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Transport systems and technologies

Specialist opinion

With the creation of the VT (Versement Transport – Transport Tax paid by employers) in the 1970s and PDUs (Plans de Déplacement Urbains – Urban Transport Plans) in the 1990s, French towns and cities have enjoyed the means to significantly improve their public transport provision. This rapid growth was accompanied by the development of new and varied public transport systems and technologies in order to satisfy ever more demanding requirements in terms of energy efficiency, pollution, accessibility, comfort, safety, reliability and operating costs.As far as guided transport is concerned, metro systems have become automated (e.g. VAL systems, Line D [Maggaly] in Lyon, Line 14 [Météor] in Paris) while trams have made a comeback in many large towns and cities. More recently, tyre-based guided transport systems, supposedly more economic, have also made their appearance (e.g. TVR, CIVIS, Translohr).Buses are evolving, too. Although manufacturers have, up to now, concentrated on accessibility (low floors) and engine improvements (diesel particulate filters, natural gas, biofuels, hybrid and electric motors, etc.), future developments will most likely focus on creating high-capacity buses in dedicated corridors that benefit at last from all the advantages of trams (priority at traffic lights, guiding at stops, passenger information, etc.): this is known as the BRT (Bus Rapid Transit) concept.Finally, mention should be made of the emergence of flexible, alternative systems that are progressively being developed to fill the gap between private vehicles and standard public transport lines. These systems – which range from transport on request to carpools and from carsharing to fleets of compact, automated urban vehicles – often make use of high technology (NICT, real-time route calculation, robotics) to achieve their objectives.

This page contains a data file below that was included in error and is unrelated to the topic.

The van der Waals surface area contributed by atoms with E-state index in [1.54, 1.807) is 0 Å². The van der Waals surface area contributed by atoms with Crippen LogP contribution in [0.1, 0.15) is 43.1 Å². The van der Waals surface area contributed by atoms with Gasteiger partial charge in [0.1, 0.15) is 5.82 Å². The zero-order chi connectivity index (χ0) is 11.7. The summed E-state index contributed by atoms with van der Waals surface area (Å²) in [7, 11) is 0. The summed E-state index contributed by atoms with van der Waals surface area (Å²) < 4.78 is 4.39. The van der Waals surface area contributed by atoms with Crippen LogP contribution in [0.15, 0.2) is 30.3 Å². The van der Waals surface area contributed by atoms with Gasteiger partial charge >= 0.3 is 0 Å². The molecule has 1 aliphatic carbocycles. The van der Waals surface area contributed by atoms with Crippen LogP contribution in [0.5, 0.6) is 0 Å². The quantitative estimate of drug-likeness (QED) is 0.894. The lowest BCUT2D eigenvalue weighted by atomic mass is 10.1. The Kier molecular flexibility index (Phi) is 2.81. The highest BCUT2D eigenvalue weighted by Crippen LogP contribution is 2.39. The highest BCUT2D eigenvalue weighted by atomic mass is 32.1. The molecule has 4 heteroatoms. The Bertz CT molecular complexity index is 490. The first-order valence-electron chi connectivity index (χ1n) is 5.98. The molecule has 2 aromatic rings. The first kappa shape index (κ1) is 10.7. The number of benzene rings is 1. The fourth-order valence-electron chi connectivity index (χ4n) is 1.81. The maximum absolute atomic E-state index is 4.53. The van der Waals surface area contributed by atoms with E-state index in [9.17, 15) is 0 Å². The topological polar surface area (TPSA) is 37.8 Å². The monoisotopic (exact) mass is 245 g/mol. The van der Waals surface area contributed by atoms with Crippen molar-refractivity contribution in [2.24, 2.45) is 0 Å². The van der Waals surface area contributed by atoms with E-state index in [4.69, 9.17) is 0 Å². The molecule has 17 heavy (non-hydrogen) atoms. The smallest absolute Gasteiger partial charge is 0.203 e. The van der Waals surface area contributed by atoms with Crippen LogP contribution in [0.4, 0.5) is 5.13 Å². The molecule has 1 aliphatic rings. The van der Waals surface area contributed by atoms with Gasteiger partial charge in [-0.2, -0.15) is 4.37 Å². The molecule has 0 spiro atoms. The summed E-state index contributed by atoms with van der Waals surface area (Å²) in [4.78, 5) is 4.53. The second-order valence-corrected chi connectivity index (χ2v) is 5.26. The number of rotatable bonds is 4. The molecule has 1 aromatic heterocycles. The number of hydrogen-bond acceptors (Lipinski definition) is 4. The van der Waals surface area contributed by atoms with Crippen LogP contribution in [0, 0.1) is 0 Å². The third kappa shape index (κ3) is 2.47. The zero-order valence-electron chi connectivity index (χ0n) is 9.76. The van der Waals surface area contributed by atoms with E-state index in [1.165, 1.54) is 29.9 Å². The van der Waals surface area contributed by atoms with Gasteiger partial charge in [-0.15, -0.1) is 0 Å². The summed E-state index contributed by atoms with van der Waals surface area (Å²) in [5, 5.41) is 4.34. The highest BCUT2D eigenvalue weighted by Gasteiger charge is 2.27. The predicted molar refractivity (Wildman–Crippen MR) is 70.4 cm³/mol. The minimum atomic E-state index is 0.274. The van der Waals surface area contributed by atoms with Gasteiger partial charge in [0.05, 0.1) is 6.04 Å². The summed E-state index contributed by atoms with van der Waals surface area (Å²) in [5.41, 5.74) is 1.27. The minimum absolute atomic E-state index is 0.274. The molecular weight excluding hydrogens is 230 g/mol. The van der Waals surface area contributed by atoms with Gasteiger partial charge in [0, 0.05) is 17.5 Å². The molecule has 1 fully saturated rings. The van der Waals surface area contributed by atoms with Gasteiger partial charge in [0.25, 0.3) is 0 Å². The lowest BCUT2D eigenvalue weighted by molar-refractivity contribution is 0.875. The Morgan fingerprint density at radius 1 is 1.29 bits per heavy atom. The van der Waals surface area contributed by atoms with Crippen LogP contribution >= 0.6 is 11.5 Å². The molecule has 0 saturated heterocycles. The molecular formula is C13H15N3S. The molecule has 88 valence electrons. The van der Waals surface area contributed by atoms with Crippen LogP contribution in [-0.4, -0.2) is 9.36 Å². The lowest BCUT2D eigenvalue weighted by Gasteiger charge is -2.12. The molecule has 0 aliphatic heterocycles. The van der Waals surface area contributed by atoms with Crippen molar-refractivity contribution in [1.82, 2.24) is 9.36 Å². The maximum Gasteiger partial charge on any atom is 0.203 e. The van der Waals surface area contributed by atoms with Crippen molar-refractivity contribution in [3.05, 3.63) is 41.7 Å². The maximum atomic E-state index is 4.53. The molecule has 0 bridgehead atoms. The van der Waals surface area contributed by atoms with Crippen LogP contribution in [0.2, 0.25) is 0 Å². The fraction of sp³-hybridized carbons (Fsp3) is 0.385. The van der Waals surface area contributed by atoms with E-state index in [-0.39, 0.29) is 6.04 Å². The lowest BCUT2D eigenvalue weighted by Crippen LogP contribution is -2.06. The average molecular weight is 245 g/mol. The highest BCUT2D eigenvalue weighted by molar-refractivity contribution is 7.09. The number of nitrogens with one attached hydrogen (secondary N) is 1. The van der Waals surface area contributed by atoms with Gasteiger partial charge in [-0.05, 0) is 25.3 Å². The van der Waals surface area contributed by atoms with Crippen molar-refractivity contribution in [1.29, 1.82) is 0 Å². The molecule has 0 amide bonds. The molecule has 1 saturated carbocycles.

Latest documents available online

  • Road and rail in real time in Stockholm

    (2005)
  • EXPERIMENT : "Trafik Stockholm" is a traffic management centre in which sophisticated information systems, based on powerful technologies, help road users to travel in and around Stockholm. Through this part of the Trendsetter project, the traffic database has been used to create a system providing real-time information that takes account of traffic conditions for all modes. The underlying real-time dynamic model is called MatriX. ...Read more
  • Contribution to the management of an on-board fuel cell

    (2005)
  • STUDY : The fuel cell (FC) is seen as an autonomous energy source on board rail-based vehicles (trams and locomotive tractors) and buses. An FC on board this kind of vehicle can only be used in combination with an Energy Storage System (ESS) such as a battery, super-capacity battery or flywheel. The aim of the COPPACE project is to identify the technologies and best choice of FC/ESS combination for use in locomotive tractors and buses. ...Read more
  • Development of the Hybrid Microbus

    (2004)
  • STUDY : The study relates to the building of a "microbus" (22 seats) with a hybrid engine located in the front of the vehicle, which means the passenger compartment can have a flat, low floor throughout. ...Read more